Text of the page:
Generally, to succeed as the registered nurse in the 21st century, one is expected to possess specific personal characteriistics. First and foremost, nurses must possess excellent critical-thinking skills because their work involves evaluation of the state of patients, which requires high levels of accuracy and proper judgment. Second, nurses must be compassionate and patient because their work is sometimes stressful. Most importantly, nurses must be emotionally stable in order to cope with various job stresses related to human sufferings and emergencies. Lastly, it is important for nurses to possess excellent communication and organizational skills because they interact with many patients with multiple needs and language constraints (Vallano, 2008).

On the other hand, the prospects for growth in the nursing profession are generally excellent considering that the current healthcare trends generate many opportunities and challenges, which drive the current changes in the healthcare sector. Furthermore, the future of nursing is bright because the employment rates are expected to increase up to 26% in 2010-2020 compared to other professions. Therefore, in order to retain qualified and high-performing nurses, employers may be forced to offer better salaries, bonuses, and attractive work-schedules. Moreover, nurses with a BSN or higher qualifications are expected to have better job prospects in the future (Bureau of Labor Statistics, 2012).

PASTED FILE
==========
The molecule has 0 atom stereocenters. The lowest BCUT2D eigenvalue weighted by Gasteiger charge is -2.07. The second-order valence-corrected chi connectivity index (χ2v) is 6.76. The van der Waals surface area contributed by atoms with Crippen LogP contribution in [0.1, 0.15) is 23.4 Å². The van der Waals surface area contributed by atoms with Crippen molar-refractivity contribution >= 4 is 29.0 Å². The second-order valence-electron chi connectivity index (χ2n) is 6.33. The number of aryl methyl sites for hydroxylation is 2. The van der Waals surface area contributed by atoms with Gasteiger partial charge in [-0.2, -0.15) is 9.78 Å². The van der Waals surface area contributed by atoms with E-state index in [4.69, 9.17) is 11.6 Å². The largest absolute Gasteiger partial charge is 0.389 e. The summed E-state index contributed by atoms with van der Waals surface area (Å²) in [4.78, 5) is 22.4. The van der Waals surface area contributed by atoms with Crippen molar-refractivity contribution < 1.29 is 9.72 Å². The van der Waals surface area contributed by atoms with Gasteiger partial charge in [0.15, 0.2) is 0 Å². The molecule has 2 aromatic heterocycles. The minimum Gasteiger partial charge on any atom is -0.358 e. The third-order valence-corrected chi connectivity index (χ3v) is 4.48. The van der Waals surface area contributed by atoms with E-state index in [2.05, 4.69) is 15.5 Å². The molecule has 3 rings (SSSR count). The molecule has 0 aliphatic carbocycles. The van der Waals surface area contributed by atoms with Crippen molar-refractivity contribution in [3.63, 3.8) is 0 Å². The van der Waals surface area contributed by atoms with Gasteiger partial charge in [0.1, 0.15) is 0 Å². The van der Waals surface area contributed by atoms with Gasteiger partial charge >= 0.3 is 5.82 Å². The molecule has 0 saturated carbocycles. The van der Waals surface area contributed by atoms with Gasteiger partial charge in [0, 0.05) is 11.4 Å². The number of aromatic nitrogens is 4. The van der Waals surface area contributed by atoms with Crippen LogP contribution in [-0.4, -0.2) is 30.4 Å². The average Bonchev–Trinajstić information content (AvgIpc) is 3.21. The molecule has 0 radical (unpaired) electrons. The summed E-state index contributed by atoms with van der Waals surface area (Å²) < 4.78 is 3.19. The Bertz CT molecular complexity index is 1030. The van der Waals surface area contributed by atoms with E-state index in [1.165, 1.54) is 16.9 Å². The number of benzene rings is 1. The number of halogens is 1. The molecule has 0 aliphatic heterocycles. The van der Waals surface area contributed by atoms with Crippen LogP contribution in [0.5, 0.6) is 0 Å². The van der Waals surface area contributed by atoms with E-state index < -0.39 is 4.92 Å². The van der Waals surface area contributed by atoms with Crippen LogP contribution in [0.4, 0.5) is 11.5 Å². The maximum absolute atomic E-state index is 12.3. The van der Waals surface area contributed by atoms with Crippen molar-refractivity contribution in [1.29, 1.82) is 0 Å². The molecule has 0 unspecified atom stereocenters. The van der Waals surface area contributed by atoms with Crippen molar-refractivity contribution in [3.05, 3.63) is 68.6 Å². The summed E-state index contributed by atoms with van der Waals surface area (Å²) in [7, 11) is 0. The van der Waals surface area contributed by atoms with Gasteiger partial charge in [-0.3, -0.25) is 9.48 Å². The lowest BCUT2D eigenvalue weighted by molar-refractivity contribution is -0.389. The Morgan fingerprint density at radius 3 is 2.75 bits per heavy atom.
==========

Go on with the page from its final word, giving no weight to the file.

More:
In conclusion, it is apparent that the nursing profession is growing rapidly if compared to other professions due to the current nursing shortage and other healthcare issues. As a result, building a nursing career will be an excellent decision for those individuals looking for a long-term and satisfying career.

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Death in a Nursing Home essay